Weigh the cabbage down: Once all the cabbage is packed into the Mason jar, slip the smaller jelly jar into the mouth of the jar and weigh it down with clean stones or marbles. This will help keep the cabbage weighed down and, eventually, submerged beneath its liquid. Allow the juice to cover the cabbage, leaving a space of some 2 inches above the mixture.


Cover the jar: Cover the mouth of the Mason jar with a cloth and secure it with a rubber band or twine. This allows air to flow in and out of the jar, but prevents dust or insects from getting into the jar.

Press the cabbage every few hours: Over the next 24 hours, press down on the cabbage every so often with the jelly jar. As the cabbage releases its liquid, it will become more limp and compact, and the liquid will rise over the top of the cabbage.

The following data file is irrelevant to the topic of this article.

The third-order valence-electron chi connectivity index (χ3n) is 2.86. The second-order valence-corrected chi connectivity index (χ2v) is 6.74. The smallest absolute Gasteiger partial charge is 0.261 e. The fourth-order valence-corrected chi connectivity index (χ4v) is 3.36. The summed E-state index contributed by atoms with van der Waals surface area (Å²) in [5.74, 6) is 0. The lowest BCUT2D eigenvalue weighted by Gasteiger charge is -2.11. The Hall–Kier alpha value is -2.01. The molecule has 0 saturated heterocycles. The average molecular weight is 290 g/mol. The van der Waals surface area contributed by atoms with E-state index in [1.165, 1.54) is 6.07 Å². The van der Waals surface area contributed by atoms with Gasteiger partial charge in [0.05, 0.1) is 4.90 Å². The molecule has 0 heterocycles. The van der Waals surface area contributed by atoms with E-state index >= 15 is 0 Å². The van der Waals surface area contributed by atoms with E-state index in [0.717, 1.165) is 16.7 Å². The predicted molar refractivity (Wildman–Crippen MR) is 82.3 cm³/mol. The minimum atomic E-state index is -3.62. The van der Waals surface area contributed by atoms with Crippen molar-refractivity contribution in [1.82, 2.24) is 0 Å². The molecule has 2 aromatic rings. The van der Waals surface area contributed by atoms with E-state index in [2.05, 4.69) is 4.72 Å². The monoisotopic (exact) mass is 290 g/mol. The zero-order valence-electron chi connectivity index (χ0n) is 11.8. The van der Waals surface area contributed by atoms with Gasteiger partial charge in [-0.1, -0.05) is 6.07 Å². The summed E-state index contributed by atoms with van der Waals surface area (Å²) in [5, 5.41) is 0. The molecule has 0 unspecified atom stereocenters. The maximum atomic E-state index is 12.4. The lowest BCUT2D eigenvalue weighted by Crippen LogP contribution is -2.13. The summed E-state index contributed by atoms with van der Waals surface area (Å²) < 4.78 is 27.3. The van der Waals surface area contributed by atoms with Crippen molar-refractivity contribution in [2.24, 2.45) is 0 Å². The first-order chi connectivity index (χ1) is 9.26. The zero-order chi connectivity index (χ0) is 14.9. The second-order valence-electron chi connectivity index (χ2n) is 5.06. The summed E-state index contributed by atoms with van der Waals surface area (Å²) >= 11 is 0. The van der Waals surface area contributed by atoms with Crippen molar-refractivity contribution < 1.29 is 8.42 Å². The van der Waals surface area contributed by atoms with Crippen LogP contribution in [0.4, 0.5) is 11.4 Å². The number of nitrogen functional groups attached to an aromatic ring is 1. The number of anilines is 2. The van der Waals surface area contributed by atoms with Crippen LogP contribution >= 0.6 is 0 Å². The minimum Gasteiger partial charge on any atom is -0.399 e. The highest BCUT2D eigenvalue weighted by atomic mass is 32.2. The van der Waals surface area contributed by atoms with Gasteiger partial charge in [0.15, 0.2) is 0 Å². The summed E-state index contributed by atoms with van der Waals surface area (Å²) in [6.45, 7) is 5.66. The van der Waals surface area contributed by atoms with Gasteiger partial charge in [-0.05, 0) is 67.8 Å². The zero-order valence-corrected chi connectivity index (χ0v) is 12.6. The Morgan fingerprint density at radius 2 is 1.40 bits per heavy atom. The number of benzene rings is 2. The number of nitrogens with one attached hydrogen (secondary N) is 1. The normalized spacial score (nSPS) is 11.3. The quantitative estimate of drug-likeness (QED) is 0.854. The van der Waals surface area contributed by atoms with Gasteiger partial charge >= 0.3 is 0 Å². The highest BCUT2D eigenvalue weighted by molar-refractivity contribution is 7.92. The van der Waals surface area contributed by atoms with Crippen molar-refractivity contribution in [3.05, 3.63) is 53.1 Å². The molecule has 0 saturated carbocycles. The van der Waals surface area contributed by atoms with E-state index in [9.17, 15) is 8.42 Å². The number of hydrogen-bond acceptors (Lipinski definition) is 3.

Add extra liquid, if needed: If after 24 hours the liquid has not risen above the cabbage, dissolve 1 teaspoon of salt in 1 cup of water and add enough to submerge the cabbage.

Ferment the cabbage for 3 to 10 days: As it's fermenting, keep the sauerkraut away from direct sunlight and at a cool room temperature — ideally 65°F to 75°F.

Check it daily and press it down if the cabbage is floating above the liquid. This time is required for bacteria from the starter to grow, transform sugars from the cabbage into organic acids, and produce healthy components.
When the sauerkraut tastes good to you, remove the weight, screw on the cap, and refrigerate it for the curing period. You can also allow the sauerkraut to continue fermenting at room temperature for 10 days, or even longer.